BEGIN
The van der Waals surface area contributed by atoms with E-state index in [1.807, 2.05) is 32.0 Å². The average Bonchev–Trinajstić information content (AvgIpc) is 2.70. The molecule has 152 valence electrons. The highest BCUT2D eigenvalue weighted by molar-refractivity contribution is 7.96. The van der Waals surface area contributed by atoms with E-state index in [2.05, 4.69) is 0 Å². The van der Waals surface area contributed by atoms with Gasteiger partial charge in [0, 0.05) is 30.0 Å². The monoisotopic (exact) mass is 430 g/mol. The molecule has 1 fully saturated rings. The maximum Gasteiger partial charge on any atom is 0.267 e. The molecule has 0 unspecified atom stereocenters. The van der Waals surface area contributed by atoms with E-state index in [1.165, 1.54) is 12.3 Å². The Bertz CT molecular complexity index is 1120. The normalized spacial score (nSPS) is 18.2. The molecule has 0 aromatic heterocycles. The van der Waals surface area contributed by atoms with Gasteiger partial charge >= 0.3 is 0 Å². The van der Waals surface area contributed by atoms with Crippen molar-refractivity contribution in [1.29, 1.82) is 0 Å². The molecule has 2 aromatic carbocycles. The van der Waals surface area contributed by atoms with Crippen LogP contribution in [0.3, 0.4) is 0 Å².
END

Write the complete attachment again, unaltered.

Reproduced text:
The van der Waals surface area contributed by atoms with E-state index in [1.807, 2.05) is 32.0 Å². The average Bonchev–Trinajstić information content (AvgIpc) is 2.70. The molecule has 152 valence electrons. The highest BCUT2D eigenvalue weighted by molar-refractivity contribution is 7.96. The van der Waals surface area contributed by atoms with E-state index in [2.05, 4.69) is 0 Å². The van der Waals surface area contributed by atoms with Gasteiger partial charge in [0, 0.05) is 30.0 Å². The monoisotopic (exact) mass is 430 g/mol. The molecule has 1 fully saturated rings. The maximum Gasteiger partial charge on any atom is 0.267 e. The molecule has 0 unspecified atom stereocenters. The van der Waals surface area contributed by atoms with E-state index in [1.165, 1.54) is 12.3 Å². The Bertz CT molecular complexity index is 1120. The normalized spacial score (nSPS) is 18.2. The molecule has 0 aromatic heterocycles. The van der Waals surface area contributed by atoms with Gasteiger partial charge >= 0.3 is 0 Å². The van der Waals surface area contributed by atoms with Crippen molar-refractivity contribution in [1.29, 1.82) is 0 Å². The molecule has 2 aromatic carbocycles. The van der Waals surface area contributed by atoms with Crippen LogP contribution in [0.3, 0.4) is 0 Å².